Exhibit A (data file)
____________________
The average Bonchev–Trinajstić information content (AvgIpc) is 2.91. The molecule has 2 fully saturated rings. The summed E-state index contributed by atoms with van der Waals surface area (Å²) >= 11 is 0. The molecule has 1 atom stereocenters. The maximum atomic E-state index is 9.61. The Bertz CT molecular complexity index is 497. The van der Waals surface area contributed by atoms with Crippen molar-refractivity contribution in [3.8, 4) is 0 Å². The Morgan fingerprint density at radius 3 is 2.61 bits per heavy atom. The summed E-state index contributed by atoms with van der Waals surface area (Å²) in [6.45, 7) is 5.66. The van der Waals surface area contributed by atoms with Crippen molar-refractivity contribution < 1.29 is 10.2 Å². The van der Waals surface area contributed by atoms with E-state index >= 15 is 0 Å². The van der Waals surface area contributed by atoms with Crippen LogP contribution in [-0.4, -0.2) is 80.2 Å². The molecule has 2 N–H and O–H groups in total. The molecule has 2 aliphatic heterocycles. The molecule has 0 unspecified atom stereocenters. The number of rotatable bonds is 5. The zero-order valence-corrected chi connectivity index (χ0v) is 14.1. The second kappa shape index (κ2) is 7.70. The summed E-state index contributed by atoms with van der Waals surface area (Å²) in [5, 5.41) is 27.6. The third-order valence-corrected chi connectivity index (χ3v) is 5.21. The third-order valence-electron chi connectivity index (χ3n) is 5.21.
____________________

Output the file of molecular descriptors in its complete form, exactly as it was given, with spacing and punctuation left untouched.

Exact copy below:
The average Bonchev–Trinajstić information content (AvgIpc) is 2.91. The molecule has 2 fully saturated rings. The summed E-state index contributed by atoms with van der Waals surface area (Å²) >= 11 is 0. The molecule has 1 atom stereocenters. The maximum atomic E-state index is 9.61. The Bertz CT molecular complexity index is 497. The van der Waals surface area contributed by atoms with Crippen molar-refractivity contribution in [3.8, 4) is 0 Å². The Morgan fingerprint density at radius 3 is 2.61 bits per heavy atom. The summed E-state index contributed by atoms with van der Waals surface area (Å²) in [6.45, 7) is 5.66. The van der Waals surface area contributed by atoms with Crippen molar-refractivity contribution < 1.29 is 10.2 Å². The van der Waals surface area contributed by atoms with E-state index >= 15 is 0 Å². The van der Waals surface area contributed by atoms with Crippen LogP contribution in [-0.4, -0.2) is 80.2 Å². The molecule has 2 N–H and O–H groups in total. The molecule has 2 aliphatic heterocycles. The molecule has 0 unspecified atom stereocenters. The number of rotatable bonds is 5. The zero-order valence-corrected chi connectivity index (χ0v) is 14.1. The second kappa shape index (κ2) is 7.70. The summed E-state index contributed by atoms with van der Waals surface area (Å²) in [5, 5.41) is 27.6. The third-order valence-corrected chi connectivity index (χ3v) is 5.21. The third-order valence-electron chi connectivity index (χ3n) is 5.21.